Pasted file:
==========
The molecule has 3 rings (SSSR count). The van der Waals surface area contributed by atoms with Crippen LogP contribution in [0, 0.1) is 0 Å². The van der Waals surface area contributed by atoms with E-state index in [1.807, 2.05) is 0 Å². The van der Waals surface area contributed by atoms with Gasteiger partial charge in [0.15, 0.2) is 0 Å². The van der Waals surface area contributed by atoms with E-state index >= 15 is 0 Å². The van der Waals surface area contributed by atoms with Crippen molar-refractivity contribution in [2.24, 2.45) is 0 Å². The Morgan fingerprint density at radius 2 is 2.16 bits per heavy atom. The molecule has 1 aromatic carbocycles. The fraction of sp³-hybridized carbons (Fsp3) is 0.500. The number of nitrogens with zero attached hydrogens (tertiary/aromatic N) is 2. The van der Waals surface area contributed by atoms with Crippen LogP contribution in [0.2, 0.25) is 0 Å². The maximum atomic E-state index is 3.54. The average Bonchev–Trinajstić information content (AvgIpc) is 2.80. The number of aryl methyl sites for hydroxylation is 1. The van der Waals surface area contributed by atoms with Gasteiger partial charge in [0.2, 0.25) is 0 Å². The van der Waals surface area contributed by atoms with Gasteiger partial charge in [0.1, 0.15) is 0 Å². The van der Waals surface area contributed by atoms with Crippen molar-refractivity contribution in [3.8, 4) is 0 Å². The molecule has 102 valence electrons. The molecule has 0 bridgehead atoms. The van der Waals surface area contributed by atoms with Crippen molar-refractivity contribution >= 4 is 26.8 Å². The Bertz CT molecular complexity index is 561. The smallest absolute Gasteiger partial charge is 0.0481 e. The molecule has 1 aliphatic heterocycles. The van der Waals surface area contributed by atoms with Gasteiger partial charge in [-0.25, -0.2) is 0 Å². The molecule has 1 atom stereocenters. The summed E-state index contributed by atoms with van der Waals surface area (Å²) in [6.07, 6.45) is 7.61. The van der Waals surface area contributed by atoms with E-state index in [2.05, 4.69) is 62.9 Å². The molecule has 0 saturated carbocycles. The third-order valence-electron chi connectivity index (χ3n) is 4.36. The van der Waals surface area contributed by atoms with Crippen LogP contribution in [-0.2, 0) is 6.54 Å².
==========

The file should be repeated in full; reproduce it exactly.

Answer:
The molecule has 3 rings (SSSR count). The van der Waals surface area contributed by atoms with Crippen LogP contribution in [0, 0.1) is 0 Å². The van der Waals surface area contributed by atoms with E-state index in [1.807, 2.05) is 0 Å². The van der Waals surface area contributed by atoms with Gasteiger partial charge in [0.15, 0.2) is 0 Å². The van der Waals surface area contributed by atoms with E-state index >= 15 is 0 Å². The van der Waals surface area contributed by atoms with Crippen molar-refractivity contribution in [2.24, 2.45) is 0 Å². The Morgan fingerprint density at radius 2 is 2.16 bits per heavy atom. The molecule has 1 aromatic carbocycles. The fraction of sp³-hybridized carbons (Fsp3) is 0.500. The number of nitrogens with zero attached hydrogens (tertiary/aromatic N) is 2. The van der Waals surface area contributed by atoms with Crippen LogP contribution in [0.2, 0.25) is 0 Å². The maximum atomic E-state index is 3.54. The average Bonchev–Trinajstić information content (AvgIpc) is 2.80. The number of aryl methyl sites for hydroxylation is 1. The van der Waals surface area contributed by atoms with Gasteiger partial charge in [0.2, 0.25) is 0 Å². The van der Waals surface area contributed by atoms with Gasteiger partial charge in [0.1, 0.15) is 0 Å². The van der Waals surface area contributed by atoms with Crippen molar-refractivity contribution in [3.8, 4) is 0 Å². The molecule has 102 valence electrons. The molecule has 0 bridgehead atoms. The van der Waals surface area contributed by atoms with Crippen molar-refractivity contribution >= 4 is 26.8 Å². The Bertz CT molecular complexity index is 561. The smallest absolute Gasteiger partial charge is 0.0481 e. The molecule has 1 aliphatic heterocycles. The van der Waals surface area contributed by atoms with Gasteiger partial charge in [-0.25, -0.2) is 0 Å². The molecule has 1 atom stereocenters. The summed E-state index contributed by atoms with van der Waals surface area (Å²) in [6.07, 6.45) is 7.61. The van der Waals surface area contributed by atoms with E-state index in [2.05, 4.69) is 62.9 Å². The molecule has 0 saturated carbocycles. The third-order valence-electron chi connectivity index (χ3n) is 4.36. The van der Waals surface area contributed by atoms with Crippen LogP contribution in [-0.2, 0) is 6.54 Å².